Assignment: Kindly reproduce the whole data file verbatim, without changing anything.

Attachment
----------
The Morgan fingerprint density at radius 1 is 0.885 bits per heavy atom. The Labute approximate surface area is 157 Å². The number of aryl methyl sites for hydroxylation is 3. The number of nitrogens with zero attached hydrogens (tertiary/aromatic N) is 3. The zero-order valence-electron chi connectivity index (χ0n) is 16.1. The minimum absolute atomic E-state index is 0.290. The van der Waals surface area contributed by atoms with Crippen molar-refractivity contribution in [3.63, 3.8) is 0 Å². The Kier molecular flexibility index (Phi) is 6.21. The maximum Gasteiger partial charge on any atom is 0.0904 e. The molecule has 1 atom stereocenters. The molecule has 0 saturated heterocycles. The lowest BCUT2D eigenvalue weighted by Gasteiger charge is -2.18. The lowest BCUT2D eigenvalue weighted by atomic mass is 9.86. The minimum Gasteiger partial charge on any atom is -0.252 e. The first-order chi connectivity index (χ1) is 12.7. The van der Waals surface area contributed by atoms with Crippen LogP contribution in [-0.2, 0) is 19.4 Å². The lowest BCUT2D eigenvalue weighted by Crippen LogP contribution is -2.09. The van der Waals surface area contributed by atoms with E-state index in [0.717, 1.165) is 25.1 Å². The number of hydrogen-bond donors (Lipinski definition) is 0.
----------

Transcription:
The Morgan fingerprint density at radius 1 is 0.885 bits per heavy atom. The Labute approximate surface area is 157 Å². The number of aryl methyl sites for hydroxylation is 3. The number of nitrogens with zero attached hydrogens (tertiary/aromatic N) is 3. The zero-order valence-electron chi connectivity index (χ0n) is 16.1. The minimum absolute atomic E-state index is 0.290. The van der Waals surface area contributed by atoms with Crippen molar-refractivity contribution in [3.63, 3.8) is 0 Å². The Kier molecular flexibility index (Phi) is 6.21. The maximum Gasteiger partial charge on any atom is 0.0904 e. The molecule has 1 atom stereocenters. The molecule has 0 saturated heterocycles. The lowest BCUT2D eigenvalue weighted by Gasteiger charge is -2.18. The lowest BCUT2D eigenvalue weighted by atomic mass is 9.86. The minimum Gasteiger partial charge on any atom is -0.252 e. The first-order chi connectivity index (χ1) is 12.7. The van der Waals surface area contributed by atoms with Crippen LogP contribution in [-0.2, 0) is 19.4 Å². The lowest BCUT2D eigenvalue weighted by Crippen LogP contribution is -2.09. The van der Waals surface area contributed by atoms with E-state index in [0.717, 1.165) is 25.1 Å². The number of hydrogen-bond donors (Lipinski definition) is 0.